The problem with all MC audio to date is the summing of the LFE (.1 channel) with redirected bass. Introduction of a mono bass signal inserted equally into each of the stereo subs collapses the stereo effect. Also, though introducing redirected bass + originally intended bass + LFE bass into the FL/FR sats may not stress them if they are capable speakers, it certainly muddies the reproduction and introduces intermod distortion.
A discrete LFE sub system that is full range capable (via a 2-way crossover that allows for an LFE sat) is the answer to complete any MC audio setup.
I've tested this theory, switching from A (RB + LFE summed into a sub) to B (one sub for RB and another sub for LFE) and got 100% response from people who don't own nor understand MC systems in the least, for over a year. 'Clearer', 'More defined', 'Less bloated', 'Tighter', etc. are typical comments.
Regardless of from whence the .1 channel was born, it's a very cool addition to the artist/producer tool bag. It just shouldn't be summed with the RB sub during production or playback of MC audio.
Rant aside, thanks RAG, for the very excellent post. It's detailed, well thought out and, at the very least, offers a great option for experimentation that many may not have thought to try.
Can you suggest some software to use in the stereo subs scheme that will help to better appreciate your suggestion? I will gladly try the setup and report what I find.
I appreciate the points you bring up.
I've played electric bass since '66, when, at age 13, I had my first studio gig as session bassist. I've written and arranged music since '72. So, I've been in studios of all kinds and have heard various philosophies on recording and processing bass over the years.
The possibility afforded by the .1 channel and subsequent advances in the ability of subwoofers to reproduce the channel are exciting to me, and in their infancy.
No MC audio recording I know of has used the .1 channel for anything other than a bass boost channel, much less have low frequency effects specifically written for it. Using a mono LFE signal to add 'oomph' (seems to be the word producers prefer) definitely collapses the 'air' and 'realism' you describe when mixed into the subs. It's not the same as panning electric bass into the center.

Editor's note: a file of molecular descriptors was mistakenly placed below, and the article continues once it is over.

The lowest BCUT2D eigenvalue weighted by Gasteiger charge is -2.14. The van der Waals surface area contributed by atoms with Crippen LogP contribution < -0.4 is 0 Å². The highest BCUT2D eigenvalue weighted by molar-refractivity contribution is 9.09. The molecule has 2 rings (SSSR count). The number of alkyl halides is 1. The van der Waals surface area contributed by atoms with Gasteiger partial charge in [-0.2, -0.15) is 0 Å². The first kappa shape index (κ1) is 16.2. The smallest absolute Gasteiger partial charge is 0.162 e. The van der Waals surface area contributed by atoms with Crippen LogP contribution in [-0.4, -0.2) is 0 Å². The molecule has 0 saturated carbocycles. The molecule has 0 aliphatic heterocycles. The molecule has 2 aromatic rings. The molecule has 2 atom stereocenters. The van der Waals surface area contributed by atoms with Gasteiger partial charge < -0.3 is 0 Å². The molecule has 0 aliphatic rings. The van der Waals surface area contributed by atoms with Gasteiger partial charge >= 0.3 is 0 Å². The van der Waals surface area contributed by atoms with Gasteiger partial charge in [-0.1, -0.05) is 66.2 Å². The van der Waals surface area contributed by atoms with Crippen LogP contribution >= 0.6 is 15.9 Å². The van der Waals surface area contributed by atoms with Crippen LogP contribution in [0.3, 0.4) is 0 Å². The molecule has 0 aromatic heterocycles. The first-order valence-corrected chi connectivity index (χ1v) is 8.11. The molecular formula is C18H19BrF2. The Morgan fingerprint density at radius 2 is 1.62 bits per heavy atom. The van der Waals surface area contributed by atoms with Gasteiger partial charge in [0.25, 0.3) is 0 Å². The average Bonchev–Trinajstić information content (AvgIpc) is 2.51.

For example: If I use 3 tracks for the same electric bass line, 1 is panned left and 1 is panned right and the 3rd is sent to the .1 channel, then they are all summed and sent to a subwoofer, then I agree that this (A)is unnecessary and (B) will still appear to be centered in the soundfield.
But, if you had done the exact same thing in your pipe organ recording, the LFE signal would collapse the stereo effect if summed into the 2 subwoofers.
This is easy enough to verify using the A/B playback comparison I describe above and the right software example.
If I want to incorporate a charging rhinocerous or earthquake or ICBM attack in a musical piece, who says I should limit my choices to orchestral instruments? To say that there are no dinosaur footfalls in music baffles me. It's the artist's job to create the music and the engineer/producer's to help him or her realize the creation by any means available.
I, like you, have met similar resistance when suggesting a seperate subwoofer system for a discrete LFE playback system.
Lexicon's MC12 has stereo RB plus discrete LFE outputs. What is so hard about that I/O config? Use it, or don't use it, but at least it's there. (and, it's the only correct MC LF output configuration I know of)
I assume the organ music you refer to is live to 2 track? If so, there isn't a way to compare it with the LFE summed into the stereo subs vs. a 3rd sub for discrete playback of the LFE, which is what I would really like to set up to compare.
It's apparent that you have extensive experience in the state of the LFE and LF art from a production standpoint by reading your posts, and I appreciate your information.
As I said above, I plan to experiment with your outlined scheme and will report what I find.
BTW, I'll guess here that you ain't usin' a cheesy plate amp/crossover. What crossover are you using in your setup?